Being a Golden Hawk means more than just cheering on our (really good) varsity teams – it means being a student who cares about your community, who works hard in the classroom, and who takes advantage of all the learning opportunities that can happen outside the classroom, too.
I received my PhD in Biotechnology from the Universidad Nacional Autónoma de México. My first job after obtaining my PhD was at the Center for Research in Nitrogen Fixation, called now the Center for Genomic Sciences of the Universidad Nacional Autónoma de México. I spent two years as a visiting scholar at the USDA/ARS and Cornell University, and then came to Laurier as an associate professor in 2004.
Research Interests / Ongoing Projects
The focus of the Lab of Computational conSequences is on the study, prediction, and evolution of genetic functional networks. The main data used is the sequence databases containing complete and draft genomes, as well as metagenomes (DNA sequences from random samples of a given environment). One of our main goals is the prediction and understanding of the functions of the vast amount of uncharacterized genes.
Student Opportunities / Supervising
I commonly supervise PhD, MSc, undergrad Theses, and undergrad directed studies. Please note that the work at the Lab of Computational conSequences is computer-based. You should have command of a programming language, like PERL or PYTHON, and familiarity with a UNIX-based operative system and the command line. Otherwise you still have to demonstrate that you have loads of energy to learn these skills. Don’t come to talk to me without having read and tried hard to understand a few of our most recent articles. I welcome proposals, but they have to be well investigated. Remember that any research project requires you to have a lot of energy, not only to carry on the necessary steps towards answering research questions, but also to continue reading the pertinent literature.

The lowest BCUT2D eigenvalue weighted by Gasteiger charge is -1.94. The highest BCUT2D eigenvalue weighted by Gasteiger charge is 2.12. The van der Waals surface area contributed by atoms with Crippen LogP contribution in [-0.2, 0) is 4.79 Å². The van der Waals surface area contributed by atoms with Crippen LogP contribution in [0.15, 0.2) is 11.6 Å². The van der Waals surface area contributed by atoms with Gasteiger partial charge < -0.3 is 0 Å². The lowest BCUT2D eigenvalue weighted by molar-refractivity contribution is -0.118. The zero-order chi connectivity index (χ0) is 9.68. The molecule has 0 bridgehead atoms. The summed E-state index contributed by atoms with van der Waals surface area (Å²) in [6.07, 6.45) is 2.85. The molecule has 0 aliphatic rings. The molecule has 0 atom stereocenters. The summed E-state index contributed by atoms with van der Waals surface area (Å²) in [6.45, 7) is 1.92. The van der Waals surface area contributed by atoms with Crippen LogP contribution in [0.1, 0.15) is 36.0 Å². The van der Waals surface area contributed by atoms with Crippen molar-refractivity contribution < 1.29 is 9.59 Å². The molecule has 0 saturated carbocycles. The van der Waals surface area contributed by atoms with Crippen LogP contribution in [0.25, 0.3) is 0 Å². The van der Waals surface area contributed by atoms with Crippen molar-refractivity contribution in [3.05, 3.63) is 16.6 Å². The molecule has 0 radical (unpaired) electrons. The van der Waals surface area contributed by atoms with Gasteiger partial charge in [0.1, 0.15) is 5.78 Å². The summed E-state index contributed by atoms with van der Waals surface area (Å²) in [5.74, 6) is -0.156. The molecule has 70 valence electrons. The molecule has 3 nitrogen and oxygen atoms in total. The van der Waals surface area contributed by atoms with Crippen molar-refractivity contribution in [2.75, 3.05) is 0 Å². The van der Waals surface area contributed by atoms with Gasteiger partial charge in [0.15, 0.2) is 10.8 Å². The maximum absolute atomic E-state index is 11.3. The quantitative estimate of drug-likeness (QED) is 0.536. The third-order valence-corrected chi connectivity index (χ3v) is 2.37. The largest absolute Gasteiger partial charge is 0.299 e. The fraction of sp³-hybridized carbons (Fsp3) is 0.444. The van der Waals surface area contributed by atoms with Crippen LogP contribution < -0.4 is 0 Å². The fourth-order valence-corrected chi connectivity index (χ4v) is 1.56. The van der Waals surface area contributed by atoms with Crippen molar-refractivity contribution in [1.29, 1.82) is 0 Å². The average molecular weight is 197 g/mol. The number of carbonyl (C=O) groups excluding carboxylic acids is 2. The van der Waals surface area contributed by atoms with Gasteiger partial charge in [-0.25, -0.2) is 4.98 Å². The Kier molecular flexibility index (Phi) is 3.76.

Ward, N. & Moreno-Hagelsieb, G. Quickly finding orthologs as reciprocal best hits with BLAT, LAST, and UBLAST: how much do we miss? PLoS One 9, e101850 (2014).
Babu, M. et al. Quantitative genome-wide genetic interaction screens reveal global epistatic relationships of protein complexes in Escherichia coli. PLoS Genet 10, e1004120 (2014).
Moreno-Hagelsieb, G. & Jokic, P. The evolutionary dynamics of functional modules and the extraordinary plasticity of regulons: the Escherichia coli perspective. Nucleic Acids Research 40, 7104-7112 (2012).
Stearns, J.C. et al. Bacterial biogeography of the human digestive tract. Scientific reports 1 (2011).
Janga, S.C., Diaz-Mejia, J.J. & Moreno-Hagelsieb, G. Network-based function prediction and interactomics: The case for metabolic enzymes. Metabolic Engineering 13, 1-10 (2011).
Hu, P. et al. Global Functional Atlas of Escherichia coli Encompassing Previously Uncharacterized Proteins. Plos Biology 7, 929-947 (2009).
Moreno-Hagelsieb, G. & Latimer, K. Choosing BLAST options for better detection of orthologs as reciprocal best hits. Bioinformatics 24, 319-324 (2008).
Gonzalez, V. et al. The partitioned Rhizobium etli genome: genetic and metabolic redundancy in seven interacting replicons. Proc Natl Acad Sci U S A 103, 3834-3839 (2006).
Janga, S.C., Collado-Vides, J. & Moreno-Hagelsieb, G. Nebulon: a system for the inference of functional relationships of gene products from the rearrangement of predicted operons. Nucleic Acids Res 33, 2521-2530 (2005).
Moreno-Hagelsieb, G. & Collado-Vides, J. A powerful non-homology method for the prediction of operons in prokaryotes. Bioinformatics 18 Suppl 1, S329-336 (2002).
Salgado, H., Moreno-Hagelsieb, G., Smith, T.F. & Collado-Vides, J. Operons in Escherichia coli: genomic analyses and predictions. Proc Natl Acad Sci U S A 97, 6652-6657 (2000).